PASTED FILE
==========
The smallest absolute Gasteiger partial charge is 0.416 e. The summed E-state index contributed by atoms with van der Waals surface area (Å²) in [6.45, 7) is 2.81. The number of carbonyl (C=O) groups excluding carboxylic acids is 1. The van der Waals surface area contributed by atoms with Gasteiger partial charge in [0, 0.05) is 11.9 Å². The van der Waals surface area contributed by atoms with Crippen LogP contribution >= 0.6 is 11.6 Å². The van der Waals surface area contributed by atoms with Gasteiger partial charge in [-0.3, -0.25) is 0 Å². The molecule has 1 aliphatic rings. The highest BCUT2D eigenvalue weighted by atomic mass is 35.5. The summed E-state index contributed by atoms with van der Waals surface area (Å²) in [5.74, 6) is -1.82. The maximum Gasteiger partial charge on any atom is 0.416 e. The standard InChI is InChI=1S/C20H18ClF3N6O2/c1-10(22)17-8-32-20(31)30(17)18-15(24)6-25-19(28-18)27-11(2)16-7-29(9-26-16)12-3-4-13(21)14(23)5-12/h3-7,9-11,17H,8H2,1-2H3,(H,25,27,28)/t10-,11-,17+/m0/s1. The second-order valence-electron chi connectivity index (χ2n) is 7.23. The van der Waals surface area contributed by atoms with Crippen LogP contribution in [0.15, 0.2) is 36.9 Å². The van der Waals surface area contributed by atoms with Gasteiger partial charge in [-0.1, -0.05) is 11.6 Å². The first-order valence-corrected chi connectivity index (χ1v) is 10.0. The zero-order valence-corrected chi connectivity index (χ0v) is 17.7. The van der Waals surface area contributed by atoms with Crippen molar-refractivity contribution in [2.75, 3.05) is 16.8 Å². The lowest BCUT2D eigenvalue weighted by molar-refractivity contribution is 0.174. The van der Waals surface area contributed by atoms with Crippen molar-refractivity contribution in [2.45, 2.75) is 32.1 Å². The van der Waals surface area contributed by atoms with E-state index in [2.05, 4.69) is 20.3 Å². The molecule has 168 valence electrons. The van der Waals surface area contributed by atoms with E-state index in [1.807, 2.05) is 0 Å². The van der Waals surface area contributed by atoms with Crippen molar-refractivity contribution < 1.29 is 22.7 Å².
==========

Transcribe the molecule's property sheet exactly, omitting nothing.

The smallest absolute Gasteiger partial charge is 0.416 e. The summed E-state index contributed by atoms with van der Waals surface area (Å²) in [6.45, 7) is 2.81. The number of carbonyl (C=O) groups excluding carboxylic acids is 1. The van der Waals surface area contributed by atoms with Gasteiger partial charge in [0, 0.05) is 11.9 Å². The van der Waals surface area contributed by atoms with Crippen LogP contribution >= 0.6 is 11.6 Å². The van der Waals surface area contributed by atoms with Gasteiger partial charge in [-0.3, -0.25) is 0 Å². The molecule has 1 aliphatic rings. The highest BCUT2D eigenvalue weighted by atomic mass is 35.5. The summed E-state index contributed by atoms with van der Waals surface area (Å²) in [5.74, 6) is -1.82. The maximum Gasteiger partial charge on any atom is 0.416 e. The standard InChI is InChI=1S/C20H18ClF3N6O2/c1-10(22)17-8-32-20(31)30(17)18-15(24)6-25-19(28-18)27-11(2)16-7-29(9-26-16)12-3-4-13(21)14(23)5-12/h3-7,9-11,17H,8H2,1-2H3,(H,25,27,28)/t10-,11-,17+/m0/s1. The second-order valence-electron chi connectivity index (χ2n) is 7.23. The van der Waals surface area contributed by atoms with Crippen LogP contribution in [0.15, 0.2) is 36.9 Å². The van der Waals surface area contributed by atoms with Gasteiger partial charge in [-0.1, -0.05) is 11.6 Å². The first-order valence-corrected chi connectivity index (χ1v) is 10.0. The zero-order valence-corrected chi connectivity index (χ0v) is 17.7. The van der Waals surface area contributed by atoms with Crippen molar-refractivity contribution in [2.75, 3.05) is 16.8 Å². The lowest BCUT2D eigenvalue weighted by molar-refractivity contribution is 0.174. The van der Waals surface area contributed by atoms with Crippen molar-refractivity contribution in [2.45, 2.75) is 32.1 Å². The van der Waals surface area contributed by atoms with E-state index in [2.05, 4.69) is 20.3 Å². The molecule has 168 valence electrons. The van der Waals surface area contributed by atoms with E-state index in [1.807, 2.05) is 0 Å². The van der Waals surface area contributed by atoms with Crippen molar-refractivity contribution < 1.29 is 22.7 Å².